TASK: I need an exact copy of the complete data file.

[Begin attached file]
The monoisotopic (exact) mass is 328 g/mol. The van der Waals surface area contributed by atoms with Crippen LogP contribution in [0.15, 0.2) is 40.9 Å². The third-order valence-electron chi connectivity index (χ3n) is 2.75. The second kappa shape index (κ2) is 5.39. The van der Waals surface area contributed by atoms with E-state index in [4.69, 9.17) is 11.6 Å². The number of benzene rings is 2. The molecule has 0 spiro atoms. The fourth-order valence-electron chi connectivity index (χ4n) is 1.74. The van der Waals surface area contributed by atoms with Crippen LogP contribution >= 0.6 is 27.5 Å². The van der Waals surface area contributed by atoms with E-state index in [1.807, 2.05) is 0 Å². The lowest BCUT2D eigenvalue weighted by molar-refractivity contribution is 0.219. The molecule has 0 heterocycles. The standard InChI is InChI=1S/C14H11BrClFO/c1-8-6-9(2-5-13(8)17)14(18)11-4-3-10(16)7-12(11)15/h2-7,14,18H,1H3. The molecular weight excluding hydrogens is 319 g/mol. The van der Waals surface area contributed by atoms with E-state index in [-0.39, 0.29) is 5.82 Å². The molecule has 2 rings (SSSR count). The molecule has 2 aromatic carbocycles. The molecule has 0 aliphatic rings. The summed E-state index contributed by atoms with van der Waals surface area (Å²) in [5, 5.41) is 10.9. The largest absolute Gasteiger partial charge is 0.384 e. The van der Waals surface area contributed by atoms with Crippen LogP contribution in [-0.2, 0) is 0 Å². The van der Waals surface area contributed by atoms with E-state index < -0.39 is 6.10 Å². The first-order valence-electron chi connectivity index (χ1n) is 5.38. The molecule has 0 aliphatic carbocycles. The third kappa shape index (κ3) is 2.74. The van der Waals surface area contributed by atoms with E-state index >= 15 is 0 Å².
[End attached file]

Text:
The monoisotopic (exact) mass is 328 g/mol. The van der Waals surface area contributed by atoms with Crippen LogP contribution in [0.15, 0.2) is 40.9 Å². The third-order valence-electron chi connectivity index (χ3n) is 2.75. The second kappa shape index (κ2) is 5.39. The van der Waals surface area contributed by atoms with E-state index in [4.69, 9.17) is 11.6 Å². The number of benzene rings is 2. The molecule has 0 spiro atoms. The fourth-order valence-electron chi connectivity index (χ4n) is 1.74. The van der Waals surface area contributed by atoms with Crippen LogP contribution >= 0.6 is 27.5 Å². The van der Waals surface area contributed by atoms with E-state index in [1.807, 2.05) is 0 Å². The lowest BCUT2D eigenvalue weighted by molar-refractivity contribution is 0.219. The molecule has 0 heterocycles. The standard InChI is InChI=1S/C14H11BrClFO/c1-8-6-9(2-5-13(8)17)14(18)11-4-3-10(16)7-12(11)15/h2-7,14,18H,1H3. The molecular weight excluding hydrogens is 319 g/mol. The van der Waals surface area contributed by atoms with E-state index in [-0.39, 0.29) is 5.82 Å². The molecule has 2 rings (SSSR count). The molecule has 2 aromatic carbocycles. The molecule has 0 aliphatic rings. The summed E-state index contributed by atoms with van der Waals surface area (Å²) in [5, 5.41) is 10.9. The largest absolute Gasteiger partial charge is 0.384 e. The van der Waals surface area contributed by atoms with Crippen LogP contribution in [-0.2, 0) is 0 Å². The van der Waals surface area contributed by atoms with E-state index < -0.39 is 6.10 Å². The first-order valence-electron chi connectivity index (χ1n) is 5.38. The molecule has 0 aliphatic carbocycles. The third kappa shape index (κ3) is 2.74. The van der Waals surface area contributed by atoms with E-state index >= 15 is 0 Å².